How the Pavarotti Principle can Make You a Superstar Blogger

superstar blogger - opera house

Some singers want the audience to love them. I love the audience. ~ Luciano Pavarotti

Luciano Pavarotti was one of the most beloved singers of our age. He sang with a clear tenor voice combined with a commanding stage presence that enthralled his audiences. He was dynamic in his leading opera roles. Yet he possessed a magical quality that drew audiences to him magnetically. (Click here to watch Pavarotti with Liza Minelli )

By some critics he was not the best of all singers. He was judged not the greatest of all opera actors. Yet he sold more recordings than perhaps any other opera singer in history. Even people who had never attended an opera bought his records and went to his concerts. And millions mourned when he passed away.

In the same way, the blogging world is filled with a lot of good writers. Many can craft a sentence well, put together a good headline and discuss interesting topics. Yet some launch in stardom while many stay in the shadows or drift away. Bloggers like Leo Babauta , Mary Jaksch , Seth Godin , Don Miller , and Tim Ferriss come from oblivion to build a group of devoted followers on the web. Their readers wait anxiously for their blogs not wanting to miss one.

For all of us bloggers, particularly newer ones, blogging can feel both exhilarating and debilitating at times.

We have highs when someone important gives us positive feedback. Then feel depressed when it seems few others notice. We’re encouraged when we receive a positive comment. Then feel rejected when we’re criticized. We ask ourselves at times, “Does anyone really care? If I stopped blogging would it make any difference?”

We think, “How can I build this blog into a large devoted following?” Yet, sometimes, it seems the harder we try the more elusive the goal. The more we push to build subscribers the more we drive readers away.

All superstars have a quality about them that draws people magnetically.

When you hear them sing or read their blog they make you feel they are speaking just to you. They understand what you’re going through. They give you insights and new ways of looking at the world. They pass on encouragement just when you need it. And answer questions you thought only you were asking.

Pavarotti says it about singing. It’s just as applicable in blogging. Is our focus on trying to get others to love us? Or is our focus on loving our readers?

Most of the world’s great religions have a similar golden rule. “Give to others what you would like to receive.”

Blogging is very public. We lay out thoughts and abilities for all to judge. Kind of like running around naked I hear. And we all want people to like us. That’s normal enough. But then we start worrying, “Will people like this piece? Is it humorous enough? Insightful enough? Will people think I’m dumb for saying this? Am I being too outspoken?”

This self consciousness creates distance in our writing. Our posts become stiff and formal. They can take on a zombie like quality. And our readers won’t connect with us. The exact opposite of what we want.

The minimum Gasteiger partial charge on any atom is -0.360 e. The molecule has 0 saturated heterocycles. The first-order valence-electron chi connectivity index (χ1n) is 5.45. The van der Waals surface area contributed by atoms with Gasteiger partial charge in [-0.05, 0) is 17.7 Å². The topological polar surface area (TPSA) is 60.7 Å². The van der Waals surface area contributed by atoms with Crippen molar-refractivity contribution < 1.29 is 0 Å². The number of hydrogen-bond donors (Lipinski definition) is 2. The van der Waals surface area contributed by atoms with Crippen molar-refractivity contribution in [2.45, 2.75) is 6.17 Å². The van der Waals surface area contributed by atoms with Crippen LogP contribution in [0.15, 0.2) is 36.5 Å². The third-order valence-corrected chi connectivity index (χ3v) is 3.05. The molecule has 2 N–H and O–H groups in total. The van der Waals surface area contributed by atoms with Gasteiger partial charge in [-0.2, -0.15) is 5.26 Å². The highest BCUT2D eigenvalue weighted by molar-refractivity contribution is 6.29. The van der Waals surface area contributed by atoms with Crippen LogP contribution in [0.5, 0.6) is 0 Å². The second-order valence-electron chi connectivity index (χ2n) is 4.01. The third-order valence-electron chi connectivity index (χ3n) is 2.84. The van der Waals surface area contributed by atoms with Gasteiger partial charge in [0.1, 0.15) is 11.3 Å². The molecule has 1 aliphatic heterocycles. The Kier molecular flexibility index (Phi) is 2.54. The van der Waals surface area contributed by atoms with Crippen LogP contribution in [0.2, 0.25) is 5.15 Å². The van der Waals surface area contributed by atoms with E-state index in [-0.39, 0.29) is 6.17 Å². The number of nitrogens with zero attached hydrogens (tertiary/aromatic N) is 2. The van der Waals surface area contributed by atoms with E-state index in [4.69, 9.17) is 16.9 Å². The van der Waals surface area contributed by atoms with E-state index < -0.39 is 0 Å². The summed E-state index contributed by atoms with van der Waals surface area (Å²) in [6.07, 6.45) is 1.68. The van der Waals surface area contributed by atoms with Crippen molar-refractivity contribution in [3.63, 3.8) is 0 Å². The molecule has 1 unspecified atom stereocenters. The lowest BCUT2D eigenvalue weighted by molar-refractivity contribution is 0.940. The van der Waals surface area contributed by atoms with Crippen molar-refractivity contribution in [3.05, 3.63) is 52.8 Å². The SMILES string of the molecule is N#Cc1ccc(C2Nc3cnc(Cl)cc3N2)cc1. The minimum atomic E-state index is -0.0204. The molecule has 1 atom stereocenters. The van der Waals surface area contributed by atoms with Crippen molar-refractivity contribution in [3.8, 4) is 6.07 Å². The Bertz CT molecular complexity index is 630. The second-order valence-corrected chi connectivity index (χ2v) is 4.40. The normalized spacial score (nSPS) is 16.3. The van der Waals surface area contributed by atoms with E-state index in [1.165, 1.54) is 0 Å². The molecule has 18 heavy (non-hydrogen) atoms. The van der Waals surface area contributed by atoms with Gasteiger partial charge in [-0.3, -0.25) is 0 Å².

So what do we do? How do we “love our audience” to connect with them?

 

A few practical ideas that help me.

First, as you write literally focus on a reader. Picture in your mind someone sitting across from you that you are talking to. As I write and edit I visualize a friend sitting in the chair across from my desk. Then I just talk naturally with him or her. My fingers simply record what I say.

This brings a conversational nature to our writing. We connect with our readers. We share in a way that’s genuine and our readers sense it’s coming from our heart.

Second, empathize with your readers. Talk about things you are discovering in your journey that have helped you. What are you interested in? What are you learning?

You’ll come across as a fellow journeyer rather than an authority giving commands. We’re all in this thing called life together. As boggers we’re simply sharing with our readers what has helped us. That’s an attracting quality.

Third, give your best stuff every time. One thoughtful meaningful post per week is superior to five mediocre ones in my opinion. Fill your posts with incredibly helpful, useable material written in a way that encourages your readers.

When readers know every post will have information that will make their lives better they’ll look forward to what you write.

Fourth, write with passion.

Leo Babauta recently said in an interview, “Write what you’re passionate about, and let that passion shine through.”

What are you learning that you are sharing with your spouse or best friend? What can you just not shut up about? Share that with your readers. Sometimes it’s hard. People might wonder about your ideas. So what? Not everyone is going to think we’re swell anyway. So just share it. See what happens.

Passion transforms our writing. It changes stale information into enthusiastic sharing. And that’s amazingly attractive.

I love what Mary Jaksch says in the About pages of this blog “Write to Done.” Her purpose for this blog pictures the mood A-list bloggers create that attract readers to them.

“It’s like a comfortable roadside inn on the writer’s path where we can find companionship, encouragement.”

Isn’t that really what we all want for our blogs?

Try the Pavarotti principle. Let me know what happens.

If this post has helped you please leave a comment. And share it with a friend. I appreciate it.</em

About the author

Doug Armey

Doug Armey loves his wife, kids, fast cars and racing sailboats. He writes irreligiously about his adventure of discovering the amazing life God offers at "Spirit Hacker."    www.douglasarmey.com.


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